Friday, 6 June 2014

I Love My Life

Last night I went to Name That Tune, one of the weekly events which I now attend weakly. While I still participate, singing with enthusiasm when called upon, guessing tunes as best I can, I don't have the strength to dance like I used to. It doesn't really matter; I still have a ton of fun. In fact last night I stayed to hang out with the owner of the pub, Steve, and the MC for Name That Tune, Curtis. We got to talking and had a few beers.Then, suddenly, it was 2:30 AM. I didn't get home to bed until 3:00 AM.

This morning I had to get up early, at least early for me, at 10:30 AM, so that I could drive my daughter, Kate, to the airport. She is headed to Toronto, where I will be joining her on Monday for her University of Toronto Convocation. Kate is the most educated person in our family as yet, with a Masters Degree in Public Health Administration. I am proud of her, not because of her education but because of her amazing blend of compassion and ambition.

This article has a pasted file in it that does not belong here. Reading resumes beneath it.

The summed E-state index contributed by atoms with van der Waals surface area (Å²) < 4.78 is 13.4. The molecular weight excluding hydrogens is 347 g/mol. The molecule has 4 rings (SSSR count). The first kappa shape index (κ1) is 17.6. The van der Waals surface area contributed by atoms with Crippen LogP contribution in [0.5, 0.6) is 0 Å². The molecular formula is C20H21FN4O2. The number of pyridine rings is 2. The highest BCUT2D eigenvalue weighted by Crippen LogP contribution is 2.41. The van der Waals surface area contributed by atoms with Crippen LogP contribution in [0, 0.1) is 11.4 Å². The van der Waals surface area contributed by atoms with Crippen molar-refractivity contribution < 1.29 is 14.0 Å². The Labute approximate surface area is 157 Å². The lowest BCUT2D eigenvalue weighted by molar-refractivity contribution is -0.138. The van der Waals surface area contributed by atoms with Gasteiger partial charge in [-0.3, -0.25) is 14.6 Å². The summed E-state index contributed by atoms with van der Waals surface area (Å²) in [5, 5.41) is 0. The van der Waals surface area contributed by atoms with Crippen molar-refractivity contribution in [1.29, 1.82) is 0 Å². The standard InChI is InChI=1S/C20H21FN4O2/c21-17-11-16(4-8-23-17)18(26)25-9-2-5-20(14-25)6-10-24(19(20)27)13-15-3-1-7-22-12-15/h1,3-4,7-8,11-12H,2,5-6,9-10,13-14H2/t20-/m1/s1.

I love being a social creature. I love being a Dad. I love that I get to do these things, to help my children, to spend time with friends. I love my life. It's hard to believe, when faced with that which I must face, that I could say this. It is hard to understand that given this brutal diagnosis, this loss of so much, this daily tedium and dismay, that I could say how much I love, enjoy, find pleasure, in the life that I get to live. My life, in spite of the daily struggles, the pain of dressing, the struggle of cleaning and cooking and shopping and a thousand other daily chores, is a pleasure to live, a wonder to have, a life worth living.

It is not that my life is endless, nor is it that it is short. Each of us must face an end, a time when our clock winds down, when our days meet their number. Each of us will find a time, either suddenly or slowly, when we must leave all that we hold dear in this life. I know this is happening to me, one day, one hour, one moment at at time. Each day I get that message; another of my PALS passes, dying, leaving me and so many others behind to carry the torch of life.

For me, I see that torch as a light to live by, a light to shine in all that I do. It is the glory of living, the light that makes day out of night. I know that I must die; I choose to live until it happens, living in the light of day, not the gloom of coming darkness. I just love being alive. If this is all I have, I will live it until the end; Dad, friend, Person with ALS.

1 comment:

  1. You forgot SON beloved son. Brother.
    love Mom